Maybe I don't travel in the same circles as other people, but I have never seen the glamorization of sexual violence.    I have seen the violence portrayed in a sexual light.  I think that happens all the time.  Violence is sexy!  Who didn't think Uma Thurman was sexy as anything in Kill Bill?  You know the movie where she stabs, slices, shoots, and beats people to death?  A lot of people. Rape Culture crazies can come talk to me about rape culture when they are decrying that.

According to Marshall, these three things disregard women's rights and women's safety.  

However, these same people who are screaming, wailing and having apoplexy over "rape culture" will tell you that condom distribution outweighs teaching kids that abstinence is the best way to avoid pregnancy and STDs.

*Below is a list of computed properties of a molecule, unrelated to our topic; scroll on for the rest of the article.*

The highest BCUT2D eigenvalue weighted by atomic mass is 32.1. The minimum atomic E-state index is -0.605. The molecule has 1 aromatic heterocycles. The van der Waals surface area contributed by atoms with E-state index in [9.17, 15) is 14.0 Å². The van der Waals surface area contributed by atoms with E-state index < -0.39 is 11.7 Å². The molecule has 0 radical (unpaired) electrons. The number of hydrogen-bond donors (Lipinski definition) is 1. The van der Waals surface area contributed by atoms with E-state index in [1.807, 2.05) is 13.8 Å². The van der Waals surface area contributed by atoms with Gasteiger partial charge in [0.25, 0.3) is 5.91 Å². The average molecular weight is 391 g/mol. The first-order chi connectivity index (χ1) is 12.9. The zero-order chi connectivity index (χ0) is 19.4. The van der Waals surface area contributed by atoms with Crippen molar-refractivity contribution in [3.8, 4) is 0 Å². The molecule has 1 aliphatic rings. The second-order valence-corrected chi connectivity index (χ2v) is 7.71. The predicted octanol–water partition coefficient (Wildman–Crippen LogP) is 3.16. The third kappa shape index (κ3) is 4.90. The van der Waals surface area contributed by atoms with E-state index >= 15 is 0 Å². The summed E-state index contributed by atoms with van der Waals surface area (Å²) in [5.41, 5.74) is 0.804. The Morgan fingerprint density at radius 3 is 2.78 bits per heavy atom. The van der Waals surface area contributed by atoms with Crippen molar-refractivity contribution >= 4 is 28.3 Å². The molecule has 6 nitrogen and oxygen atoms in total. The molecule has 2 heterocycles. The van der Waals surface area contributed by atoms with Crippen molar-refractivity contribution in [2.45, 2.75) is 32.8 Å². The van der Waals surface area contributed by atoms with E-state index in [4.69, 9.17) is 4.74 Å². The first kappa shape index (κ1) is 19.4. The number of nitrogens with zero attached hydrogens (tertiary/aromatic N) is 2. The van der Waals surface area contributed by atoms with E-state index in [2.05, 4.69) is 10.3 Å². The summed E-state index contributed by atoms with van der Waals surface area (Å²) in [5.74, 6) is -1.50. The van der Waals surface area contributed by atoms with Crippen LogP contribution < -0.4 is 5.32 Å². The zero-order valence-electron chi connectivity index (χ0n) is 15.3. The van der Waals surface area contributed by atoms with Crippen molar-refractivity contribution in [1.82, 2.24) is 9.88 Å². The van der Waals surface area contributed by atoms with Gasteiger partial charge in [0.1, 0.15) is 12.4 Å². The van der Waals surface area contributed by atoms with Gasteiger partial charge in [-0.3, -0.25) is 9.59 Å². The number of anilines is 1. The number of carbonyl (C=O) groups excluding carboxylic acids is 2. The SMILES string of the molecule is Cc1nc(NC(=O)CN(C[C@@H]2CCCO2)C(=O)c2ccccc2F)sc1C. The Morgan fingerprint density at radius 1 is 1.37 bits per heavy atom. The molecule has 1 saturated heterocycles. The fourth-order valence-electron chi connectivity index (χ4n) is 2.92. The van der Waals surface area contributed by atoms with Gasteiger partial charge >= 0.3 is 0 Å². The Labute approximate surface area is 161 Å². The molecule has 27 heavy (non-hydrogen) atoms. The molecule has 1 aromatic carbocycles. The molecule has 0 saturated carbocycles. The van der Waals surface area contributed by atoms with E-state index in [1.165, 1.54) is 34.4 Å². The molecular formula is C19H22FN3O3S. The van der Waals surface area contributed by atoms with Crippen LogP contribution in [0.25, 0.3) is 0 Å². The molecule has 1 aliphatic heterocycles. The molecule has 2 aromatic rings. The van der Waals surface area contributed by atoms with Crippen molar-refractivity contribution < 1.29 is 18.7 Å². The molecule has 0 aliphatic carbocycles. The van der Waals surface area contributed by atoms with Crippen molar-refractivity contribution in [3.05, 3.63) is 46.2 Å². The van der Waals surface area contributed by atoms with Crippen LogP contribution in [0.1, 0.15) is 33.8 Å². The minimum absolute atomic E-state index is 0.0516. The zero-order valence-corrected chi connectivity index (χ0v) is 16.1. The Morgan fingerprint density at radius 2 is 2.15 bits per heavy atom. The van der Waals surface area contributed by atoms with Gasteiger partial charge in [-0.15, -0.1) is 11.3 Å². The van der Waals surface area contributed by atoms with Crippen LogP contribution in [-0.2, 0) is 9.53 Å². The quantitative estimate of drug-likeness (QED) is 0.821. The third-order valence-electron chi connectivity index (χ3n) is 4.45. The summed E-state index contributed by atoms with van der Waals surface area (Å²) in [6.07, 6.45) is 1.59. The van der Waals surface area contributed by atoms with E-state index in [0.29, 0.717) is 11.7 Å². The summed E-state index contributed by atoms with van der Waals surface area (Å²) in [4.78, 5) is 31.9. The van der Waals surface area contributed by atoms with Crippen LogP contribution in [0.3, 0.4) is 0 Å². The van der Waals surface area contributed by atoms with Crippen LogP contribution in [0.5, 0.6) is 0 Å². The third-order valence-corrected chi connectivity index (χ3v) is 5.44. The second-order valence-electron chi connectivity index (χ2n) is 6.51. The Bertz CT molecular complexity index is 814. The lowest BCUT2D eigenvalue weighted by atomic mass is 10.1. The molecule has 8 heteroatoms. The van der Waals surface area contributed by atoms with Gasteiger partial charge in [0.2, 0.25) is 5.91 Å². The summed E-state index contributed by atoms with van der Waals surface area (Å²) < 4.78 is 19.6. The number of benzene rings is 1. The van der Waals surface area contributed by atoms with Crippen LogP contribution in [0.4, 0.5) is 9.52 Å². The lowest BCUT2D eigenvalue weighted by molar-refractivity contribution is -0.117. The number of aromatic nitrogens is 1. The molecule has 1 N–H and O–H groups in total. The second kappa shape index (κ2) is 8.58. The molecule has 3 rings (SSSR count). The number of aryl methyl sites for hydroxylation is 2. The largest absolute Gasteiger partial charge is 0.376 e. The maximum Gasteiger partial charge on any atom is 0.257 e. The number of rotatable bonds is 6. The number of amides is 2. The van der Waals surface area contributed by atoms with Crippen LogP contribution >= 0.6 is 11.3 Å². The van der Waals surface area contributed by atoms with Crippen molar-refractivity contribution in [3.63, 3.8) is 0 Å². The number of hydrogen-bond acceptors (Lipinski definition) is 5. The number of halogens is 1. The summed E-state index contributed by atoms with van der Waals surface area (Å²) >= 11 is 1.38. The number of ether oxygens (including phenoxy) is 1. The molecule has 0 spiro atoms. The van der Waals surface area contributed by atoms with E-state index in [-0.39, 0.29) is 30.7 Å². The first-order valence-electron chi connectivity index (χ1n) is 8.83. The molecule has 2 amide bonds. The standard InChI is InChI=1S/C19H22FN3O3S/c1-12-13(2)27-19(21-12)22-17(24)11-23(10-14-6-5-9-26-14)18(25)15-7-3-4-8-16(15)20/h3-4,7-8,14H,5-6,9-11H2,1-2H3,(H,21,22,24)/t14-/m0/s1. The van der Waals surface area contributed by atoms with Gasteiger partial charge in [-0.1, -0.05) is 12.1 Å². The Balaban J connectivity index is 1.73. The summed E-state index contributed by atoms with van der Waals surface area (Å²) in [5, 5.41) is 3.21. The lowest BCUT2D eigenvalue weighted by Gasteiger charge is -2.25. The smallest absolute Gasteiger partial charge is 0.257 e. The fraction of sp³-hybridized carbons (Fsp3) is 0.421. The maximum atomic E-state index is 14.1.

Remember when I mentioned our overtly sexual culture?   This culture encourages kids, at younger and younger ages, to be sexually active.  This culture uses sex to sell almost anything.  We have a hypersexual culture.  And much of that was started and encouraged by the very people who scream about rape culture.  Free love (which turned out to be disease ridden love), sex is just a natural physical reaction (have it all you want, with whoever you want, no commitment necessary), women can do anything guys can do (including become the go-to sex kitten at the Friday night party).  These same people sold the culture on the fact that outside of the sexual organs, men and women are biologically the same.  And while equal pay and equal rights are awesome goals, it wasn't just about that.  That movement has intended to produce equal behaviors.  One of the best ways to do that was to convince women that sexually they have the same goals, instincts and behaviors as men.  To really push it, we need to encourage those behaviors in younger people.  If we have a rape culture (and I still don't believe we do), the very people who are screaming about it, are the ones who started it.  And if you sit back and poo poo their crazy ideas (and let me tell you, they have crazy ideas), you are a rape apologist.